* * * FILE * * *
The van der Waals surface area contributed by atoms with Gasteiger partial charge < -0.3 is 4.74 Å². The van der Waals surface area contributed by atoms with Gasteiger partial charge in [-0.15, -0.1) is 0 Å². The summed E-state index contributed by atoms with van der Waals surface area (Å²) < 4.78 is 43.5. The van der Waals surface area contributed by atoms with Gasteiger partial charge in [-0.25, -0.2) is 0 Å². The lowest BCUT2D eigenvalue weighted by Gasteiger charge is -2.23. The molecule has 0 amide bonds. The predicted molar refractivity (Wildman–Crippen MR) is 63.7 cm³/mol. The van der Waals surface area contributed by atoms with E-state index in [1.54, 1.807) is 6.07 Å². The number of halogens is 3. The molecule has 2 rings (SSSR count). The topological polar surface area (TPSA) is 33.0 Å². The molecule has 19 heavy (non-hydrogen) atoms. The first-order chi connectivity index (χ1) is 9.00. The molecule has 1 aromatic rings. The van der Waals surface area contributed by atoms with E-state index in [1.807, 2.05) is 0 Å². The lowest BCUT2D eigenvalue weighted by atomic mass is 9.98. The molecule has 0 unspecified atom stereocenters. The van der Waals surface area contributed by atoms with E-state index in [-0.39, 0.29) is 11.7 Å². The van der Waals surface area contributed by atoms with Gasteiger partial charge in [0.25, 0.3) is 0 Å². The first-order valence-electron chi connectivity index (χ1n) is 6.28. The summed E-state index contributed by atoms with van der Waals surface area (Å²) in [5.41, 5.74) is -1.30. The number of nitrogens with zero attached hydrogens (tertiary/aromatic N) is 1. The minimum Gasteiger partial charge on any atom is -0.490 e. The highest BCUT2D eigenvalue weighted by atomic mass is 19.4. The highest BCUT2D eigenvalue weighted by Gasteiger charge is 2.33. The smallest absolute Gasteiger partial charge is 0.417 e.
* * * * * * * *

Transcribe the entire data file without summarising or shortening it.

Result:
The van der Waals surface area contributed by atoms with Gasteiger partial charge < -0.3 is 4.74 Å². The van der Waals surface area contributed by atoms with Gasteiger partial charge in [-0.15, -0.1) is 0 Å². The summed E-state index contributed by atoms with van der Waals surface area (Å²) < 4.78 is 43.5. The van der Waals surface area contributed by atoms with Gasteiger partial charge in [-0.25, -0.2) is 0 Å². The lowest BCUT2D eigenvalue weighted by Gasteiger charge is -2.23. The molecule has 0 amide bonds. The predicted molar refractivity (Wildman–Crippen MR) is 63.7 cm³/mol. The van der Waals surface area contributed by atoms with E-state index in [1.54, 1.807) is 6.07 Å². The number of halogens is 3. The molecule has 2 rings (SSSR count). The topological polar surface area (TPSA) is 33.0 Å². The molecule has 19 heavy (non-hydrogen) atoms. The first-order chi connectivity index (χ1) is 9.00. The molecule has 1 aromatic rings. The van der Waals surface area contributed by atoms with E-state index in [1.807, 2.05) is 0 Å². The lowest BCUT2D eigenvalue weighted by atomic mass is 9.98. The molecule has 0 unspecified atom stereocenters. The van der Waals surface area contributed by atoms with E-state index in [-0.39, 0.29) is 11.7 Å². The van der Waals surface area contributed by atoms with Gasteiger partial charge in [0.25, 0.3) is 0 Å². The first-order valence-electron chi connectivity index (χ1n) is 6.28. The summed E-state index contributed by atoms with van der Waals surface area (Å²) in [5.41, 5.74) is -1.30. The number of nitrogens with zero attached hydrogens (tertiary/aromatic N) is 1. The minimum Gasteiger partial charge on any atom is -0.490 e. The highest BCUT2D eigenvalue weighted by atomic mass is 19.4. The highest BCUT2D eigenvalue weighted by Gasteiger charge is 2.33. The smallest absolute Gasteiger partial charge is 0.417 e.